How to Treat Cushing's Disease in Dogs

Canine Hyperadrenocorticism

cushing's disease in dogs hyperadrenocorticism
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Cushing's disease is a condition of the endocrine system that affects dogs, humans, and some other animals. Left untreated, this disease can affect a dog's quality of life and overall health.

What is Cushing's Disease?

Cushing's disease, or hyperadrenocorticism, is a condition in dogs that occurs when the body produces too much cortisol. Cortisol is a hormone and natural steroid that helps regulate essential bodily functions, including metabolism, blood sugar, blood pressure, and immune responses. It also has an important role in helping the body respond to stress.

There are three forms of Cushing's disease seen in dogs. 

  1. Pituitary-dependent (most common form): The pituitary gland in the brain overstimulates the adrenal glands, causing them to produce too much cortisol. 
  2. Adrenal-dependent: the adrenal glands cause cortisol overproduction
  3. Iatrogenic hyperadrenocorticism: this may occur if a dog has been treated with steroids at high doses or for a prolonged period of time.

Cushing's disease is relatively common in dogs and somewhat common in horses. Cushing's can occur in cats and humans, though less commonly so.

Signs of Cushing's Disease in Dogs

Signs of Cushing's Disease in Dogs

  • Increased thirst and urination
  • Increased appetite (dogs often seem ravenous)
  • Enlarged abdomen (a "pot-bellied" appearance)
  • Hair loss/thinning, especially along the sides of the body
  • Lethargy/weakness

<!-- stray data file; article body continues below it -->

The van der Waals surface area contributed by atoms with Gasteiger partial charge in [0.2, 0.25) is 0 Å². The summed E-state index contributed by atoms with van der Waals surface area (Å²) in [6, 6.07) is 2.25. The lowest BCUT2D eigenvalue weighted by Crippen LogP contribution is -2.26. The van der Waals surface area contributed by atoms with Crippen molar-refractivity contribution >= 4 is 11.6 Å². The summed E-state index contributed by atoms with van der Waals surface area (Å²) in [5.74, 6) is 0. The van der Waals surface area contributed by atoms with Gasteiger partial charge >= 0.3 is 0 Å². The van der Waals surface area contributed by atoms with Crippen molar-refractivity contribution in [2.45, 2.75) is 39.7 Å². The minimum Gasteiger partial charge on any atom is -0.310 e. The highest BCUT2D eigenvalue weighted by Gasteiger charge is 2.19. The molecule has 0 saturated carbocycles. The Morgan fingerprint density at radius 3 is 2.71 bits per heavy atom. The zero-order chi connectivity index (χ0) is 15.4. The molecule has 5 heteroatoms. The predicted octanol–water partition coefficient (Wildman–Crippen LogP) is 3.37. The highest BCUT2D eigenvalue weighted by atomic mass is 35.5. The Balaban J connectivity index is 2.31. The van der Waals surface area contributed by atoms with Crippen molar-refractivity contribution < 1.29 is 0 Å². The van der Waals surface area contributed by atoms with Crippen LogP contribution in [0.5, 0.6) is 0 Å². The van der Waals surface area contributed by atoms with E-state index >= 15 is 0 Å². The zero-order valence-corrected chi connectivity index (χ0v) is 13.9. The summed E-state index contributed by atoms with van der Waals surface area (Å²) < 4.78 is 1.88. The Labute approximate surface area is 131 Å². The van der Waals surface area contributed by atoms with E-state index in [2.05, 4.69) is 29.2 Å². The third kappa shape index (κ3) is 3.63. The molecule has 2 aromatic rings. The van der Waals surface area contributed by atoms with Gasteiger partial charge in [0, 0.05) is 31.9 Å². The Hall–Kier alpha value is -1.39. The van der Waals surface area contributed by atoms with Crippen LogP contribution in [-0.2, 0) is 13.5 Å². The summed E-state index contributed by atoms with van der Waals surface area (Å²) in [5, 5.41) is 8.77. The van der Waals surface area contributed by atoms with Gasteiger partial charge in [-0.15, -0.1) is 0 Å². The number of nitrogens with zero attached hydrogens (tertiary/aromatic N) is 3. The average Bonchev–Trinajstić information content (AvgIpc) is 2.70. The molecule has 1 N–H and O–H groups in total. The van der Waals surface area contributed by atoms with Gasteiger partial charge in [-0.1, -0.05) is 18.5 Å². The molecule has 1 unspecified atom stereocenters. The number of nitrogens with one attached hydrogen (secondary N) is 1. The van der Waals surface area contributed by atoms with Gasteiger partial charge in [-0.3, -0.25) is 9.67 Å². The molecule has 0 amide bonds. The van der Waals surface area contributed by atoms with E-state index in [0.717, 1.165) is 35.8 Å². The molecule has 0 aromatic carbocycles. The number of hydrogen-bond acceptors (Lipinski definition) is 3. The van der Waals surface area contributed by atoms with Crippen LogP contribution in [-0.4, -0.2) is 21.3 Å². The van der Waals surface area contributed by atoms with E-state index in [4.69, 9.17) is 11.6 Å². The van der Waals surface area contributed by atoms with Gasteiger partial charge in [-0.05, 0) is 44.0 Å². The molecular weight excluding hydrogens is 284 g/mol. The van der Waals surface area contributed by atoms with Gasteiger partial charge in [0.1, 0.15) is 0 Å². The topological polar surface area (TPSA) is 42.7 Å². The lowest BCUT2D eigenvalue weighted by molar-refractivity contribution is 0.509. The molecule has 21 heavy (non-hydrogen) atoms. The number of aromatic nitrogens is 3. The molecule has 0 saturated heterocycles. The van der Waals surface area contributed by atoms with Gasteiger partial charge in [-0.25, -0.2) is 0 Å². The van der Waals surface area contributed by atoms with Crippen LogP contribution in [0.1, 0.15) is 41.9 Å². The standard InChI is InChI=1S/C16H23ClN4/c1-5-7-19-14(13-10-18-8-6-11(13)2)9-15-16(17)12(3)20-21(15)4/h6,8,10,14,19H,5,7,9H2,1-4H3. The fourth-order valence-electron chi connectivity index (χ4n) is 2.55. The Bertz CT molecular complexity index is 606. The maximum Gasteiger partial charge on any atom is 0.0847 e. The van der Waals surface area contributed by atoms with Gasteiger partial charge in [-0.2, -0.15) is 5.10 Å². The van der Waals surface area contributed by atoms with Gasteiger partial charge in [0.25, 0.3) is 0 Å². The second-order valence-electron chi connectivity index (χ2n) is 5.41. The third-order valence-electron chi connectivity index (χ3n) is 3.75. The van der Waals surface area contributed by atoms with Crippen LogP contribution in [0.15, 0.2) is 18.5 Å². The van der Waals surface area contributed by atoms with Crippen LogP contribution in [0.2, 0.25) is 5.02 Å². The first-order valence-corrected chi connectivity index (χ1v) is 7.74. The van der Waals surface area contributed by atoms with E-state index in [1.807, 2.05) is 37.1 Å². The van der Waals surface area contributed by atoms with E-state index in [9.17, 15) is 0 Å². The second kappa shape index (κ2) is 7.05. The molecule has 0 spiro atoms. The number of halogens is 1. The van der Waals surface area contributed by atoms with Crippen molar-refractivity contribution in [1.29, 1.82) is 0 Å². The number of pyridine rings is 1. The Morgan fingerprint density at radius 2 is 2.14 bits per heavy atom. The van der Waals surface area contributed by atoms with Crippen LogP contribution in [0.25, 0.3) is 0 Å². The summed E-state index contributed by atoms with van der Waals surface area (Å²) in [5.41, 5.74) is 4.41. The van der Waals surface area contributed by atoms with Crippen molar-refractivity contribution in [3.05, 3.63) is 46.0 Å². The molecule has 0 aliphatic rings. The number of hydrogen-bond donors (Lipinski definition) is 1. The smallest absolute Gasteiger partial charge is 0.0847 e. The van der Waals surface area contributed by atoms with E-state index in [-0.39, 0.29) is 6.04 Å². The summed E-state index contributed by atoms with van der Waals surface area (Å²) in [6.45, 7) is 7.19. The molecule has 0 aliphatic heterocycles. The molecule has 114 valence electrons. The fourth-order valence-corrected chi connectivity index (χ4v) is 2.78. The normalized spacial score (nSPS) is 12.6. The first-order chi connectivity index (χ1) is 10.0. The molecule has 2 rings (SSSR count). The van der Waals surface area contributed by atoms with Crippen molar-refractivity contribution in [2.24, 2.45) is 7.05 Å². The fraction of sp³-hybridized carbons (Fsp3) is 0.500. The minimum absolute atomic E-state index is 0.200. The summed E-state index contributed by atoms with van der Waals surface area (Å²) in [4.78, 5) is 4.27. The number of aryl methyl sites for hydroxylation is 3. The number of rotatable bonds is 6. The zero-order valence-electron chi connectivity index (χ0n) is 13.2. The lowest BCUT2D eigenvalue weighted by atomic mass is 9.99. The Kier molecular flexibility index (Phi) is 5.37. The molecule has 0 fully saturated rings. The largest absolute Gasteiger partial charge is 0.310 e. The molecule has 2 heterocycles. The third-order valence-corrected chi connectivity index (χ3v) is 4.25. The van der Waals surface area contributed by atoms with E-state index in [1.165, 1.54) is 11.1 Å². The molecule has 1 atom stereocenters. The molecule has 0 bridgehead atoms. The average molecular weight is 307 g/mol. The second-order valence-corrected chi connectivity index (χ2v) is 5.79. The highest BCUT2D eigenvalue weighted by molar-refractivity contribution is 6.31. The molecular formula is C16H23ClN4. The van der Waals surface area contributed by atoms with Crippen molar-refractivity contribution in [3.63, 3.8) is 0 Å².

• Panting
  • Thin, fragile skin (may be more prone to infection)

Dogs with Cushing's disease often develop thinning hair and a potbelly accompanied by extreme hunger and thirst. Excess cortisol disrupts water resorption by the kidneys, leading to frequent urination. The skin may become fragile and develop infections or other problems. Many dogs with hyperadrenocorticism pant excessively and seem weak or lethargic.

Causes of Cushing's Disease

  • Pituitary Gland Tumor (most common cause): The pituitary gland stimulates the adrenal glands to produce cortisol. If there is a tumor present, the pituitary may tell the adrenal glands to make too much cortisol. These tumors are typically benign.
  • Adrenal Gland Tumor: A tumor on one or both adrenal glands may result in excess cortisol production. About half of these tumors are malignant.
  • Prolonged Steroid Use: Long-term treatment with steroids may impact the adrenal glands and lead to iatrogenic hyperadrenocorticism. Long courses of steroids are sometimes used to treat allergies and immune-mediated diseases.

The cause of pituitary and adrenal tumor development in dogs is unknown, and these tumors may be malignant or benign.

Some dog breeds are predisposed to Cushing's disease, such as Boston Terriers, Dachshunds, and Miniature Poodles. Most dogs that develop Cushing's disease are middle-aged or older.


Your veterinarian will discuss your dog's history and perform a thorough physical examination on your dog. If Cushing's disease or another problem is suspected, your vet will most likely recommend lab work.

The signs of Cushing's disease may be similar to the signs of other health problems, so it's important to see your veterinarian if your dog seems sick.